More than 80 percent of people who live near the Delaware Bay said they “strongly agree” with the statement that they care about the environment, according to a recent survey.

The survey also revealed that 79 percent of residents believe that migratory shorebirds are important to the environmental quality of the region.

The survey was conducted in April by DHM Research, an independent polling firm. The research is part of a community-based conservation project and social marketing campaign supported by the Manomet Center for Conservation Sciences. Researchers contacted more than 400 residents who live within 15 miles of the Delaware Bay coastline.  The survey’s margin of error is 3 percent -5 percent.

The Delaware Bay is a critical stopover for shorebirds that migrate each spring from southern South America to breeding grounds in the Arctic. Some shorebird species population levels have dropped dramatically in recent years. The rufa Red Knot population has fallen 80 percent in the last two decades. The campaign is designed to highlight the Bay’s vital and unique ecological importance and its value to residents and visitors.


Delaware Bay residents are deeply committed to environmental protection:

  • 100% of residents say they care about the environment.
  • 95% believe the Delaware Bay is important for the region’s ecological diversity and environmental quality.
  • A majority (57%) believe the environment should be given priority, even at the risk of economic growth. (32% strongly agree and 25% somewhat). 38% want priority given to economic growth over environmental protection).

A strong majority thinks conservation can help economic growth:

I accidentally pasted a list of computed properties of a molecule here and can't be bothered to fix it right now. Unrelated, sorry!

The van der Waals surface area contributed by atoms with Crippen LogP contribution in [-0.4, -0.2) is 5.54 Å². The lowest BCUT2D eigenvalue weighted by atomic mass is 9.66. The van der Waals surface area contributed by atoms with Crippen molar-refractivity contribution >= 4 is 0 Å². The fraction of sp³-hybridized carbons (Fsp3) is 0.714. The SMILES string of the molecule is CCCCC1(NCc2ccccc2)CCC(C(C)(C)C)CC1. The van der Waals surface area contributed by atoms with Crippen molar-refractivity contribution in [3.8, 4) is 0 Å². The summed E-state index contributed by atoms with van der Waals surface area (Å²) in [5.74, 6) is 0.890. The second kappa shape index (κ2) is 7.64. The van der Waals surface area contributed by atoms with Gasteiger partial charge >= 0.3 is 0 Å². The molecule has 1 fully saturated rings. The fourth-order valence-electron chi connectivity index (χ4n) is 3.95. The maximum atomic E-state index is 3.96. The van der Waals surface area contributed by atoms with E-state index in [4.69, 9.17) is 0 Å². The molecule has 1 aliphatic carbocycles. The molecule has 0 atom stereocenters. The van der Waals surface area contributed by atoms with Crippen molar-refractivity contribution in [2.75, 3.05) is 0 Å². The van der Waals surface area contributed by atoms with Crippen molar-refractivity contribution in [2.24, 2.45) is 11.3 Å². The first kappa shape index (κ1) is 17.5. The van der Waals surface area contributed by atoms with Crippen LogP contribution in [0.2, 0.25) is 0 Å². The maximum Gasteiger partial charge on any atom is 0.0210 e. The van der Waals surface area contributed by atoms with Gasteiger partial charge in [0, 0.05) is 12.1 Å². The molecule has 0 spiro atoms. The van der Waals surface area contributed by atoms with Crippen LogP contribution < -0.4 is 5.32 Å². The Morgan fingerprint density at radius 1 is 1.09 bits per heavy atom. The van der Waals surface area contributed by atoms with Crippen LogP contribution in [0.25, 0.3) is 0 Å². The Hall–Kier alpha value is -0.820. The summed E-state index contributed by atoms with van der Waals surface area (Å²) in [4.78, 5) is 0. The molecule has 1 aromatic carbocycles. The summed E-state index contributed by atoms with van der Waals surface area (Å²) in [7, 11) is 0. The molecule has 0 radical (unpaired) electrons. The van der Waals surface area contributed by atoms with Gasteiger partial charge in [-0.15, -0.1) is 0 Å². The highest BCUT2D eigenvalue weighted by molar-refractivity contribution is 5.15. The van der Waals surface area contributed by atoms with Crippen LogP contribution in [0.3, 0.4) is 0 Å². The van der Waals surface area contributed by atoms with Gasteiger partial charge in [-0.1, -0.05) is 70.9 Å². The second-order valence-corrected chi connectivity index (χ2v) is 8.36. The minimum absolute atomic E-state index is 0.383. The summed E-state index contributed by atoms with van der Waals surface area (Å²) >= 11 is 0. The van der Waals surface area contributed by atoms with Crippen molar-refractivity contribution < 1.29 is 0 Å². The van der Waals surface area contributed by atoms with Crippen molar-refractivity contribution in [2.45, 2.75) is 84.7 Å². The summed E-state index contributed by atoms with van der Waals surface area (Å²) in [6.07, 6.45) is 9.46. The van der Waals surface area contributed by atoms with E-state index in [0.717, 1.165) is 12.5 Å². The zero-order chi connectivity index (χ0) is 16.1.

• Over 90% believe the Delaware Bay is important to their history, economy, and for recreation.
  • 69% of residents believe shorebirds are good for the region, and not just for attracting tourists for seasonal bird watching.
  • 60% believe shorebirds are important to the local economy.

Residents want to help, but more education is needed:

  • 46% of residents said they were not at all knowledgeable about the migration of Red Knots from South America. Another quarter (23%) was “not too knowledgeable.”
  • About one-half (56%) said they are knowledgeable about horseshoe crabs.
  • 95% say protecting shorebirds and horseshoe crabs is important.
  • In order protect shorebirds and horseshoe crabs, residents are willing to buy seafood caught without crab bait (61%), volunteer time to restore beaches and habitat (53%), help flip stranded crabs (51%) and count shorebirds (35%).

“The survey results speak powerfully about the values of the people who live on both the Delaware and New Jersey sides of the Bay,” said Charles Duncan, Director of the Shorebird Recovery Project at the Manomet Center.  “We found that people from all sectors: business owners, local officials, sportsmen, birdwatchers and educators, are speaking with one voice, saying ‘We care about this place, our place, and that includes the shorebirds and horseshoe crabs.’”